Wall Street was not everyone's first choice career in the 1950's or 1960's. Engineering, accounting, building contractors, that was as well paying or better than Wall Street! And perceived as more modern, exciting.

Taleb's points are reasonable, sensible. I just wish he weren't so critical of quantitative analysis, given that he is a statistician, MBA and finance PhD, and teaches finance now. Analytical methods have their place, in finance and even economics, but (as Taleb says) to a much smaller extent than many will acknowledge! Asymmetric information and technology accessible to the very few are more worrisome to me lately. Well, it is ALL worrisome to me lately!

Thanks for including the video, I'm planning to listen to it next.

michael said...

I'm going to sound naive, but I never understood why bankers were ever considered more than just posh clerks.

Nassim's stuff: precisely because there are studies that bolster his POV and they're ignored: his raison de 'etre.

It seems easy to say that the Herd mentality in finance and economics - and you're not saying this, I know - is the main reason why things get meaner and stupider. I also think DOGMA about "free markets" and fairly idiotic but widely-believed "rational choice" were the models and assumptions most in the trade were brought up on. I also think they're not all that bright: hey, they're getting paid well, they've heard some stuff about their basic model being very very wrong in many ways, but then, Someone Else will take care of it...it's not MY job! (Well, that does sound Herd-ish, now, doesn't it?)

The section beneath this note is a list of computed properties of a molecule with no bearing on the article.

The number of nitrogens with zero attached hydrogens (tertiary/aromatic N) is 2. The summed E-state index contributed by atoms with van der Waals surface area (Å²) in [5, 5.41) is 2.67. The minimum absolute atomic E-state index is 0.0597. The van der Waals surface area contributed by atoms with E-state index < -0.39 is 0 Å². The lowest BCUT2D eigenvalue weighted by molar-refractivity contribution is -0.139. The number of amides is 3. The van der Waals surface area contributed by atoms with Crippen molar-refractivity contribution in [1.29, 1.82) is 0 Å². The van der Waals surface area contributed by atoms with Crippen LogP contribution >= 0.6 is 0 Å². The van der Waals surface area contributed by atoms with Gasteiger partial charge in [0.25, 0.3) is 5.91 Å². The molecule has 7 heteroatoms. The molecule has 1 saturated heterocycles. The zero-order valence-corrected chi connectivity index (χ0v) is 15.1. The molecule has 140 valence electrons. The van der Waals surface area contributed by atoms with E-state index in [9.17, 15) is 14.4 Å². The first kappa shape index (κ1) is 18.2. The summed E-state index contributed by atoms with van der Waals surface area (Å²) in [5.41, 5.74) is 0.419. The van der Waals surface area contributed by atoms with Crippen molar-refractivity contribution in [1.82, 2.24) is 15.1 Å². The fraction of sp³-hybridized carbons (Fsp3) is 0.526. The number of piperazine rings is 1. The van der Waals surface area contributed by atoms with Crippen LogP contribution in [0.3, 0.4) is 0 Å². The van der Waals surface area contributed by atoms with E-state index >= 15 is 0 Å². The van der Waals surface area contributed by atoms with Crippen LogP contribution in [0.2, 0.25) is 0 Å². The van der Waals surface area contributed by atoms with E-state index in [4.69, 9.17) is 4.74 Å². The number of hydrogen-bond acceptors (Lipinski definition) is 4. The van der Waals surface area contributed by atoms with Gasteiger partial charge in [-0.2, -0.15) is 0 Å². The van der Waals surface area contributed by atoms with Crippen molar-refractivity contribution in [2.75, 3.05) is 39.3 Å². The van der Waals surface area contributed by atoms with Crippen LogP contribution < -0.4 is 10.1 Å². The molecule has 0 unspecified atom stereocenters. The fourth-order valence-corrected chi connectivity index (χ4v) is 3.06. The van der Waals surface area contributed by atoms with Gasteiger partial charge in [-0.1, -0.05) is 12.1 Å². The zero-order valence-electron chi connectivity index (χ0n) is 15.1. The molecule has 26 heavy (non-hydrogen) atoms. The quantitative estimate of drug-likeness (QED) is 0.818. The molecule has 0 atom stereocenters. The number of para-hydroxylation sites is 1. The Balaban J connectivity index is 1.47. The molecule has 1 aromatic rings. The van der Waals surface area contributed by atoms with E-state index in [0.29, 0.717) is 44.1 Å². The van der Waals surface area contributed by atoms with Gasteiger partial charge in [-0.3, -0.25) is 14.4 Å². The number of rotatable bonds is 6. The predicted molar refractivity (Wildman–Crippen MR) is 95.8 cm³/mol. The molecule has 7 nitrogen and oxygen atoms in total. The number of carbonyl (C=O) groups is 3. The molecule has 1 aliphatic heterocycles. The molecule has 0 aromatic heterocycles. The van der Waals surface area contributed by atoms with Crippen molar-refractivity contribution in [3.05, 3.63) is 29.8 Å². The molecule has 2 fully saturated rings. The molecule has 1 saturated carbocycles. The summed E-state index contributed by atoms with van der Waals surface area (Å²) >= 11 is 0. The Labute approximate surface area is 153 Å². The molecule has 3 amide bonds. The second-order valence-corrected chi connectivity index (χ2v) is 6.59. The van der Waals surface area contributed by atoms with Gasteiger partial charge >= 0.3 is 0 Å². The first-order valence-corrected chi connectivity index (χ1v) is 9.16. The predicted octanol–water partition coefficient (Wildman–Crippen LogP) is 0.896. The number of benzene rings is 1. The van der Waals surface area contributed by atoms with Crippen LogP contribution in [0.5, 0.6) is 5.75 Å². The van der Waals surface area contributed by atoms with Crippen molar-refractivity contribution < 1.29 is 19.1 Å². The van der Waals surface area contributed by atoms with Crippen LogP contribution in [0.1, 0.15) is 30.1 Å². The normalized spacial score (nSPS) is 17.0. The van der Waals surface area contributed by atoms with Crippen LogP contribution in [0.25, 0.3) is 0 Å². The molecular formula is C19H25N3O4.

The SNAFU Principle may be at play too? In a rigid hierarchy, those below do not want to do or say anything those above them don't wan't to hear or see done. And they the same dynamic works all the way from the bottom to the top of the hierarchy. Who knows what led Obama to crack down on medical pot? It seems utterly stupid, but maybe he's getting really warped information, filtering from the bottom?

Back to Taleb: he accepts Platonified Bell Curve data, if that data is suited to being Platonified. If the data being represented is actually subject to Extremistan and is treated as if it's part of Mediocristan, he gets wonderfully snarky.

I am very much with you in worrying about runaway asymmetric info and tech accessibility.

Thanks for stopping in. Classes up the joint!